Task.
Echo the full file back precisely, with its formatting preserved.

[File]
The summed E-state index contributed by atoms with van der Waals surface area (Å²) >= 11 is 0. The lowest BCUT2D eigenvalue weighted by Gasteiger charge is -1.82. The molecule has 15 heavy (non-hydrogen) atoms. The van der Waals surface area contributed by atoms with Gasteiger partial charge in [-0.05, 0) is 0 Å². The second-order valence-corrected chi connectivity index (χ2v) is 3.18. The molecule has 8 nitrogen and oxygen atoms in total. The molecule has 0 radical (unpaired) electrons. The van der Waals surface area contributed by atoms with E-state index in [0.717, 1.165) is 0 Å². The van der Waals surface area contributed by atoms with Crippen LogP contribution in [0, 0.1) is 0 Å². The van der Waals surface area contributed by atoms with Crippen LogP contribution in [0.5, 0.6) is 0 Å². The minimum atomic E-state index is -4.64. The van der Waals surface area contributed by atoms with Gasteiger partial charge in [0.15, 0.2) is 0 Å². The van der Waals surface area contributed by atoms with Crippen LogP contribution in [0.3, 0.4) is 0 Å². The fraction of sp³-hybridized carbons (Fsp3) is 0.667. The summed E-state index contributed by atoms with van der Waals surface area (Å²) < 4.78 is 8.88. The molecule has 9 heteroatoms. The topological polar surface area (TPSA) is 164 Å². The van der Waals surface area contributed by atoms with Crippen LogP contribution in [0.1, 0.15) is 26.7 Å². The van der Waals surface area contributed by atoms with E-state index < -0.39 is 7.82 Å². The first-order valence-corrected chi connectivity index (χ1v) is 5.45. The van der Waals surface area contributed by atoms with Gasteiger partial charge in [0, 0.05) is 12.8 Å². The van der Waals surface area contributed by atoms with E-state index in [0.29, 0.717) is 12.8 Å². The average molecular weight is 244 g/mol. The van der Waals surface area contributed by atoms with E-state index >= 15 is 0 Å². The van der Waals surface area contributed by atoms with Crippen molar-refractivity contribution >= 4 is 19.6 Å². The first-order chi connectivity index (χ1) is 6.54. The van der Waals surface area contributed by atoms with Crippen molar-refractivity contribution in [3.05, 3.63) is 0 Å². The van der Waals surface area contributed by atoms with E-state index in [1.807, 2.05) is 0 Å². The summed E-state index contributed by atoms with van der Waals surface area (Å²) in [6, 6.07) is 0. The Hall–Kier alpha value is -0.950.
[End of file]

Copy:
The summed E-state index contributed by atoms with van der Waals surface area (Å²) >= 11 is 0. The lowest BCUT2D eigenvalue weighted by Gasteiger charge is -1.82. The molecule has 15 heavy (non-hydrogen) atoms. The van der Waals surface area contributed by atoms with Gasteiger partial charge in [-0.05, 0) is 0 Å². The second-order valence-corrected chi connectivity index (χ2v) is 3.18. The molecule has 8 nitrogen and oxygen atoms in total. The molecule has 0 radical (unpaired) electrons. The van der Waals surface area contributed by atoms with E-state index in [0.717, 1.165) is 0 Å². The van der Waals surface area contributed by atoms with Crippen LogP contribution in [0, 0.1) is 0 Å². The van der Waals surface area contributed by atoms with Crippen LogP contribution in [0.5, 0.6) is 0 Å². The minimum atomic E-state index is -4.64. The van der Waals surface area contributed by atoms with Gasteiger partial charge in [0.15, 0.2) is 0 Å². The van der Waals surface area contributed by atoms with Crippen LogP contribution in [0.3, 0.4) is 0 Å². The fraction of sp³-hybridized carbons (Fsp3) is 0.667. The summed E-state index contributed by atoms with van der Waals surface area (Å²) < 4.78 is 8.88. The molecule has 9 heteroatoms. The topological polar surface area (TPSA) is 164 Å². The van der Waals surface area contributed by atoms with Crippen LogP contribution in [0.1, 0.15) is 26.7 Å². The van der Waals surface area contributed by atoms with E-state index < -0.39 is 7.82 Å². The first-order valence-corrected chi connectivity index (χ1v) is 5.45. The van der Waals surface area contributed by atoms with Gasteiger partial charge in [0, 0.05) is 12.8 Å². The van der Waals surface area contributed by atoms with E-state index in [0.29, 0.717) is 12.8 Å². The average molecular weight is 244 g/mol. The van der Waals surface area contributed by atoms with E-state index >= 15 is 0 Å². The van der Waals surface area contributed by atoms with Crippen molar-refractivity contribution >= 4 is 19.6 Å². The first-order chi connectivity index (χ1) is 6.54. The van der Waals surface area contributed by atoms with Crippen molar-refractivity contribution in [3.05, 3.63) is 0 Å². The van der Waals surface area contributed by atoms with E-state index in [1.807, 2.05) is 0 Å². The summed E-state index contributed by atoms with van der Waals surface area (Å²) in [6, 6.07) is 0. The Hall–Kier alpha value is -0.950.